Italy offers much as an overseas retirement destination, topping the charts for overall quality of life. It’s a land of historic significance, architectural marvels, traditional values, beautiful cities, never-ending feasts of culture, and amazing food. Rome and Florence aren’t budget choices, but elsewhere Italy boasts some of best lifestyle bargains to be found anywhere on the Continent. If you’re looking to indulge in quintessential Old World living on a budget, you should be looking at Italy.
Abruzzo—Italy’s Best Bargain Lifestyle
Like Tuscany, Abruzzo has history, art, and delicious cuisine, as well as beautiful scenery that changes with the seasons. However, unlike Tuscany, this region remains undiscovered, meaning the cost for everything from dinner out to a rustic farmhouse under the sun is much lower than in much of the rest of the country and lower than most anywhere else in the EU. Abruzzo is one of the best values in Europe today.
Abruzzo has 82 miles of white sandy beaches, the high peaks of the Apennines, plus ancient towns, and expansive. This is one of the few places on Earth where you could ski in the morning then relax on a beautiful beach by the sea that afternoon.
Located on Italy’s eastern coast overlooking the Adriatic, Abruzzo is the greenest region in Italy and home to 75% of the species of fauna found in Europe. Almost 40% of this territory is under environmental protection.
Pescara, L’Aquila, Chieti, and Teramo are Abruzzo’s main cities. Pescara, the largest, is the most modern. It has good connections with the rest of the country and ferries to Croatia. You’re just an hour from Rome, yet you could buy a home for less than 50,000 euro.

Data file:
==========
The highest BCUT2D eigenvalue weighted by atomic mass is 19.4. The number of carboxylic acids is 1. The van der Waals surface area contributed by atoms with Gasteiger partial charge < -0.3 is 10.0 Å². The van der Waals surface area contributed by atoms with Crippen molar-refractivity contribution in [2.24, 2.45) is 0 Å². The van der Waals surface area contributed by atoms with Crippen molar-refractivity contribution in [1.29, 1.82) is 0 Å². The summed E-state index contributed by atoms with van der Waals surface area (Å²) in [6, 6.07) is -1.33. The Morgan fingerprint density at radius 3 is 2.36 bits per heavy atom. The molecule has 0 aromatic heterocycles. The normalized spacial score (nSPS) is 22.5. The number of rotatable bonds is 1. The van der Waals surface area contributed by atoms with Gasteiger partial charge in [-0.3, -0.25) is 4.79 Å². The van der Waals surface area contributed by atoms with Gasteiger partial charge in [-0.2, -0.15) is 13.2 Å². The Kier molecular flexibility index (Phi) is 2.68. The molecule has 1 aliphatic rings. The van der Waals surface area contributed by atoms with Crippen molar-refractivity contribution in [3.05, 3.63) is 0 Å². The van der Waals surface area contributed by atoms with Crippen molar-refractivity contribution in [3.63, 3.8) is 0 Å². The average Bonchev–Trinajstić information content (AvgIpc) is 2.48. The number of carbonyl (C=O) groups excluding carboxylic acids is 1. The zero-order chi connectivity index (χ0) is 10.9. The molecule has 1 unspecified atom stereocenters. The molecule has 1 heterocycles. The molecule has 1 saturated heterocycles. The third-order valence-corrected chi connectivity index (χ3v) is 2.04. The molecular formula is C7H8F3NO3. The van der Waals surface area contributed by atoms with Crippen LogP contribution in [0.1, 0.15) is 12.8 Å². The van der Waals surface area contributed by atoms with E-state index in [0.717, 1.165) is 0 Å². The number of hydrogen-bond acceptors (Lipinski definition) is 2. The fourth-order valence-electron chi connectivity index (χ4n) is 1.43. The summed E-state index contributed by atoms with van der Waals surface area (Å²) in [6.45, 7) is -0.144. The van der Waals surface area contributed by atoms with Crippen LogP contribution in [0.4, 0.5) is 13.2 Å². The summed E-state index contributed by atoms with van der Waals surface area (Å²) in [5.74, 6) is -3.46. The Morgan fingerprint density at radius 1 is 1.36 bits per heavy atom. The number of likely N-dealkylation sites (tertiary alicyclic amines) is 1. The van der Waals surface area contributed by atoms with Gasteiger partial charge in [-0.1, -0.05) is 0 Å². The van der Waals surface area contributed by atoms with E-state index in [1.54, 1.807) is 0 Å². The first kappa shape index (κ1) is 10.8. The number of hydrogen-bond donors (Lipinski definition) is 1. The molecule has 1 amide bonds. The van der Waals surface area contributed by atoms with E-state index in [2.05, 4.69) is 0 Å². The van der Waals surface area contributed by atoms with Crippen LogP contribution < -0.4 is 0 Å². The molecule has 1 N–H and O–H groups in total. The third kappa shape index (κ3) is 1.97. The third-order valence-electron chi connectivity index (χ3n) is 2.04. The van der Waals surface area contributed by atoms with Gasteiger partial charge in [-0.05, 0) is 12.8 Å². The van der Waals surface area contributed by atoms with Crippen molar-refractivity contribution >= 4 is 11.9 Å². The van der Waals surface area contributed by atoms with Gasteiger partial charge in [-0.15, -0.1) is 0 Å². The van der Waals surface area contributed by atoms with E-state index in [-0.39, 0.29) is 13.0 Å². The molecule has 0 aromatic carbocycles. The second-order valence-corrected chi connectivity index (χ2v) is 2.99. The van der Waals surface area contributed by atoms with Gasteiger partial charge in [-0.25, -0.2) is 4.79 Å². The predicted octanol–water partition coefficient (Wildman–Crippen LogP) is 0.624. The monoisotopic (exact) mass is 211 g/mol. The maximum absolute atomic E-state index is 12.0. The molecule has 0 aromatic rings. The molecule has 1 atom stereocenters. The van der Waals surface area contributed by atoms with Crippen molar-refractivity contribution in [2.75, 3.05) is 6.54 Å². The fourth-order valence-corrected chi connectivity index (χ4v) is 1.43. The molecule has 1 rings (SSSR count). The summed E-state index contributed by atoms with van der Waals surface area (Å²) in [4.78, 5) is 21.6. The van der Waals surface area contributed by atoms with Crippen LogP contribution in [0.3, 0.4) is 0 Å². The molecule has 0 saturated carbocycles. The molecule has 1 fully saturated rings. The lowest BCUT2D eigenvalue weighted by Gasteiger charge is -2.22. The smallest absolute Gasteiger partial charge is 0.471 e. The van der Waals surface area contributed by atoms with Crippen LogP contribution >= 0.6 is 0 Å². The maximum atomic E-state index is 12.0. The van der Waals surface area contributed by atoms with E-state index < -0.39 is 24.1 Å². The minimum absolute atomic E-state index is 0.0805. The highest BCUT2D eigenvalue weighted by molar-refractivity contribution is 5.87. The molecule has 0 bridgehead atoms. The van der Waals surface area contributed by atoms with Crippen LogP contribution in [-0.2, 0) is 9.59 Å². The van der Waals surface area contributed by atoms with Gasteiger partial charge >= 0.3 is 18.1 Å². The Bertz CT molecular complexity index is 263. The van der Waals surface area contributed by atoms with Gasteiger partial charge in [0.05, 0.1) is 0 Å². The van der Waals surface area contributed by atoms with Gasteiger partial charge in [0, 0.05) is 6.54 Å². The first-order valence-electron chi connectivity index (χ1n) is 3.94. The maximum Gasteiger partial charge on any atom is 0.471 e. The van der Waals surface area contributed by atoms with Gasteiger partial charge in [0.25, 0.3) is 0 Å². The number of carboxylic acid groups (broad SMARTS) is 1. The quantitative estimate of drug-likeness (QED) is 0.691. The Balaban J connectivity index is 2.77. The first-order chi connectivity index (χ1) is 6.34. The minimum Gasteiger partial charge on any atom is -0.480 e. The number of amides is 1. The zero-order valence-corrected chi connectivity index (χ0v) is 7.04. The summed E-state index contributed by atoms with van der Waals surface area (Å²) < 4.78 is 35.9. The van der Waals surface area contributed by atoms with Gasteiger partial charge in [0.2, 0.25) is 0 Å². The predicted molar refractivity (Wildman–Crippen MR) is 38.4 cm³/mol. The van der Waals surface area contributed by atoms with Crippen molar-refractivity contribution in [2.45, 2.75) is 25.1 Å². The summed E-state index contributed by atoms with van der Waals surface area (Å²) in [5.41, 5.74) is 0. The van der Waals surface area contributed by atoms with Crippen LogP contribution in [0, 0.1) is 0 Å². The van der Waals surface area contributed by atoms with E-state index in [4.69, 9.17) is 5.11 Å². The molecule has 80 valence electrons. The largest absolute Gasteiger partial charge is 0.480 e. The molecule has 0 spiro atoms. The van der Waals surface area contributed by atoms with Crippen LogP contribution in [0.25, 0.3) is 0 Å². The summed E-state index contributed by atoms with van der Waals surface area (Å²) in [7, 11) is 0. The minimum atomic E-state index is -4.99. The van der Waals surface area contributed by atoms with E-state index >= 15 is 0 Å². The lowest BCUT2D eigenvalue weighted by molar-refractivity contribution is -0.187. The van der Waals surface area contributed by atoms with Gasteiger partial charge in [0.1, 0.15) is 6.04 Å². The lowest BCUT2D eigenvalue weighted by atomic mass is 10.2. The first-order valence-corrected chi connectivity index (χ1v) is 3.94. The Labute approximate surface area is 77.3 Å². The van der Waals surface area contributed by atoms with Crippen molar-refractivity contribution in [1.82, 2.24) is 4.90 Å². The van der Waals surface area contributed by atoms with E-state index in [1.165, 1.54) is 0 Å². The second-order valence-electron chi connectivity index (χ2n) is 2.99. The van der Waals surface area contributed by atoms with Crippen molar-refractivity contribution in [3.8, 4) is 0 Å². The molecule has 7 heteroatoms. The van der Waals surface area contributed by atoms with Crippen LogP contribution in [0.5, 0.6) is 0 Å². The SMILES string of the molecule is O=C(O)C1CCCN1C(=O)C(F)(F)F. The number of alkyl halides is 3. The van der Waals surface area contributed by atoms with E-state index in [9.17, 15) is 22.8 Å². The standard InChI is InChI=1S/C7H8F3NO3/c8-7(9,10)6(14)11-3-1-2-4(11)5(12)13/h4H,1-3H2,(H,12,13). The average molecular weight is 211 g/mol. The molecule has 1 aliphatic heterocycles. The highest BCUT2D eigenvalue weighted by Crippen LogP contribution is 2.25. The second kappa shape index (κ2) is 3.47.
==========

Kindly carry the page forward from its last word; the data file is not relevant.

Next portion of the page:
An Italian Home Of Your Own For As Little As 1 Euro
In fact, in Casoli, Abruzzo, as well as elsewhere in Italy, you could purchase a home for a single euro. This wouldn’t be a house you could move into right away but one that’s been abandoned for decades and likely in need of considerable renovation. However, the cost of restoring old houses in rural Italy can be as low from 20,000 or 30,000 euros, depending on the size of the house.
These 1-euro houses are an attempt by village mayors to breathe life back into their communities. To be allowed to purchase one, you must show your plan for renovating the property and, ideally, for converting it to a business that will benefit the townspeople—a guesthouse, for example, or an artisan’s shop. You could be required to complete the restoration work within a relatively short timeline—six to twelve months is typical—and to use local labor. Still, if you fantasize about a new life and a home of your own in Italy, this could be an affordable and adventure-filled way to make that dream come true.
Mangiamo! Eating And Drinking Italian Style
No discussion of living in Italy would be complete without a focus on the country’s cuisine. You may think you know Italian food, but it’s more nuanced and complex than you might imagine.
Discovering different dishes, including the lesser-known regional delicacies, is a big part of the fun of living here. Not to mention sampling the local wine. Each of the country’s 20 regions produces its own.
Outside of the main cities, you won’t find chain restaurants or fast-food franchises. Eating isn’t something to be rushed in Italy. A full Italian meal includes five courses, each savored leisurely. And no meal would be complete without a coffee at the end.
In fact, in Italy, there’s always time for a coffee. Before any meeting or interaction, you’ll be offered one, and you should always accept. You should reciprocate, as well, offering any visitor or guest in your home or business un caffé.
Living In Italy Full-Time
As is the case for many European countries, you must begin the process of applying for residency in Italy from your home country. Don’t show up in Italy intending to become a full-time resident until you’ve first acquired the requisite stamp in your passport from the Italian consulate in your home country. This stamp acts as a temporary residency permit and is renewable for up to five years. At the end of those five years, you can apply for permanent residency.